"We were warned." That's the ominous tagline of the late 2009 disaster film staring John Cusack. The one in which earthquakes tear the world apart, tsunamis flood the planet, Los Angeles crumbles into the Pacific Ocean, and we all learn that the ancient Mayan Long Count calendar predicted the whole thing. We also learned that you don't need a coherent script when you're destroying the planet, but that's a separate post.
Now that it's actually 2012, the year in which those fictional events supposedly were to have taken place, you may be wondering: Is the Mayan calendar a real thing? Were we warned? Is 2012 the end of the world?
The answers, in order: Yes. No. And probably not.
Yes, there is such a thing as the Mesoamerican Long Count Calendar, as mentioned in the movie. And yes, it does come to an end on the Winter Solstice of this year -- Dec. 21, 2012. Just like your desk calendar came to an end on Dec. 31, 2011. And just like your car's odometer will "come to an end" should you drive it all the way to 99,999.9 miles.
Only you know as well as I do that calendars and odometers don't "end." They reset and start over. Your car doesn't implode when the odometer resets. Time didn't end when the ball dropped on New Year's Eve. Numbers change, totals reset to zero, and we keep counting.
Though it's based on different intervals of time, the Mayan's Long Count Calendar isn't that different from modern calendars. Our calendars measure days, weeks, months, years and centuries, with our largest interval (for practical purposes) being a millennium, or one thousand years. The largest interval on the Long Count is called a b'ak'tun, which is around 144,000 days. The calendar resets each time it measures another b'ak'tun.
Though there is some disagreement on it, most Mayanist scholars date the starting point of this calendar back to Aug. 11, 3114 B.C. If this is accurate, then the calendar "resets" by reaching the 13th B'ak'tun on Dec. 21, 2012, at which point it rolls over and begins counting toward another milestone -- just like our calendars rolled over at the end of 2011 and began counting the days and weeks of 2012.
So what's the big deal? Why all the end-of-the-world stuff? According to ancient Mayan mythology, the world we're living in now wasn't our Creators' first try. They attempted to create the world three times prior to it, but each of these early attempts failed. Before beginning our now-successful world, the Creators destroyed the previous world at the 13th B'ak'tun.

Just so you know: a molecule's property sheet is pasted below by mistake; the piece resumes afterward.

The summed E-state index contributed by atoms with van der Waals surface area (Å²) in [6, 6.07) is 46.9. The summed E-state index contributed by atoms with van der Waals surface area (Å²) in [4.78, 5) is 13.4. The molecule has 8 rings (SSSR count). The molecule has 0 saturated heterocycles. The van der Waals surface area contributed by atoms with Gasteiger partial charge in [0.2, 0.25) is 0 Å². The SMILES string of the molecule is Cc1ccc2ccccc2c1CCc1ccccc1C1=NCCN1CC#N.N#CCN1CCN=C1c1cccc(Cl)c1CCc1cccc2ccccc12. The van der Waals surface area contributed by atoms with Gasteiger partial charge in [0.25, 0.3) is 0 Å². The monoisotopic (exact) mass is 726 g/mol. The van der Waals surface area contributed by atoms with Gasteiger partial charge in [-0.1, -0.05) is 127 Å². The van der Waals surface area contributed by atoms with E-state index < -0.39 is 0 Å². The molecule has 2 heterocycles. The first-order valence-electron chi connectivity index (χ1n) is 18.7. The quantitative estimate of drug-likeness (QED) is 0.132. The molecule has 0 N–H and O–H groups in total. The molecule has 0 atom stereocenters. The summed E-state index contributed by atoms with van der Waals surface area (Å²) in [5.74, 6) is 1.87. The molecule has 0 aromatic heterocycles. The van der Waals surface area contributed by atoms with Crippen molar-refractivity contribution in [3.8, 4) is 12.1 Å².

The arrival of the 13th B'ak'tun on Dec. 21, 2012, means that our current world will have surpassed the "expiration date" of the previous world. So it's a significant occasion -- if you believe in the Mayanist creation narrative.
If you don't believe that our mythological Creators trashed three previous worlds before finally getting it right with this one, then the arrival of the 13th B'ak'tun on the Mesoamerican Long Count Calendar should mean nothing to you.
But that hasn't stopped fear mongers, conspiracy theorists, New Age kooks and other apocalypse aficionados from hitching their doomsday wagons to Dec. 21, 2012, as a potential date for the end of the world. We praise the ancient Mayan culture for being advanced mathematicians and astronomers. Couldn't they maybe have been onto something with this end-of-the-calendar thing? Did they know something we didn't?
That's why a quick search of 2012 doomsday or Mayan apocalypse or something similar will result in a rainbow of fruity scenarios supposedly slated for Dec. 21 of this year, including an Earth-scorching supernova, catastrophic solar flares, alien invasion, asteroid collision, supervolcano eruption, a "dangerous" planetary alignment, nuclear Armageddon, the biblical apocalypse or the arrival of yet another Roland Emmerich disaster film.
If you believe the doomsayers, the transcendentally wise Mayans predicted it thousands of years ago, and created their ancient calendar to warn us. When the calendar ends, so does life as we know it. If you buy into their mythology, go ahead and freak out about our impending demise.
But if you don't, then feel free to relax. The world is no more likely to end in December than it was when Harold Camping predicted apocalypse for October of 2011, or when Marian Keech predicted the world's end in 1954, or when William Miller predicted the Rapture and Second Coming in 1844.
Humanity is obsessed with the end of the world. We predict it all the time. We are always wrong. The 2012 doomsayers will be wrong, too.
Jason Boyett is a writer, speaker and author of several books. His latest is "Pocket Guide to 2012: Your Once-in-a-Lifetime Guide to Not Completely Freaking Out," currently available on Kindle and Nook. Learn more at jasonboyett.com or follow Jason on Twitter @jasonboyett.
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